In the Dead of the Night.

Sung by Mrs. Jordan in the Wedding Day.

(Sold by J. EVANS, No. 41, Long-lane.)

IN the dead of the night, when with labor oppress'd
All mortals enjoy the sweet blessing of rest,
A boy knock'd at my door, I awoke with the noise,
Who is it, I said, who is it that my rest thus destroys
He answered so softly, so gently, so mild,
I am a poor little unfortunate child;
Its a cold rainy night, I am wet to the skin,
And I have lost my way, so pray let me in.
In compassion I rose, and striking a light,
I open'd the door, when a boy stood in sight
He had wings on his shoulders, the rain from them drip'd,
And with bow and with arrows the boy was equip'd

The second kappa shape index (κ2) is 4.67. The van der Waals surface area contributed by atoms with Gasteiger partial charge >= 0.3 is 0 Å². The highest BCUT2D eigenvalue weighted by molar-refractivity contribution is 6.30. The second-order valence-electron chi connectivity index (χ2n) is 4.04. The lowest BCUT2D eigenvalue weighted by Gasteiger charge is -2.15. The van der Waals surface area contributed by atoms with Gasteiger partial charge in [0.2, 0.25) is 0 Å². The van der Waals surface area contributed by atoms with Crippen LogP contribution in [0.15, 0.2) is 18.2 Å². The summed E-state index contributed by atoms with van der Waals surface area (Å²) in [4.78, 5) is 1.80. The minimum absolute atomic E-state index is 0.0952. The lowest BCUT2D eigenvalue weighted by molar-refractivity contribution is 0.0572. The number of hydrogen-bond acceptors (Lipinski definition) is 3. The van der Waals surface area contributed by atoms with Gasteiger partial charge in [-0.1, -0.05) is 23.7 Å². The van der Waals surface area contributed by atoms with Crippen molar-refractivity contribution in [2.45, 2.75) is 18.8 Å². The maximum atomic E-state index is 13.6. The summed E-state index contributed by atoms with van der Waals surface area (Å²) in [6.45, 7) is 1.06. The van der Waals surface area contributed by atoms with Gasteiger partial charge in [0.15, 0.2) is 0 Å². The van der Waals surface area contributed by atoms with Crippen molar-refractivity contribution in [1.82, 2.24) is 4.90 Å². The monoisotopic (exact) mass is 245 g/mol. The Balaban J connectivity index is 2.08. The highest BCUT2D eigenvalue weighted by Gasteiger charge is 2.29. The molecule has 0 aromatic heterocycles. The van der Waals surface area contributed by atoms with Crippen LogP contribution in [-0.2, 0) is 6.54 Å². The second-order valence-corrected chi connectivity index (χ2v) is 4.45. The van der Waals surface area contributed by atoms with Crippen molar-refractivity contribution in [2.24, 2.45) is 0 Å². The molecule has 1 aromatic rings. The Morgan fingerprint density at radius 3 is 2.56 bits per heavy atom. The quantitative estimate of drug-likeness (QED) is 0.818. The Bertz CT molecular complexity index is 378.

I stir'd up my fire, set him down by my side,
And with a warm napkin the wet from him dry'd
I chal'd him all o'er, to keep out the cold air,
And I wrung with my hands the wet from his hair.
No sooner from wet and from cold he found ease,
Then he took up the bow and said, Ma'am, if you please,
would fain, with your leave, by experiment know,
the rain has not damag'd the strings of my bow.
Then straight from his quiver an arrow he drew.
Which he aim'd at my heart, and twang went the yew.
My bow is undamag'd, said he, and my dart,
And you will find trouble in bearing the smart.

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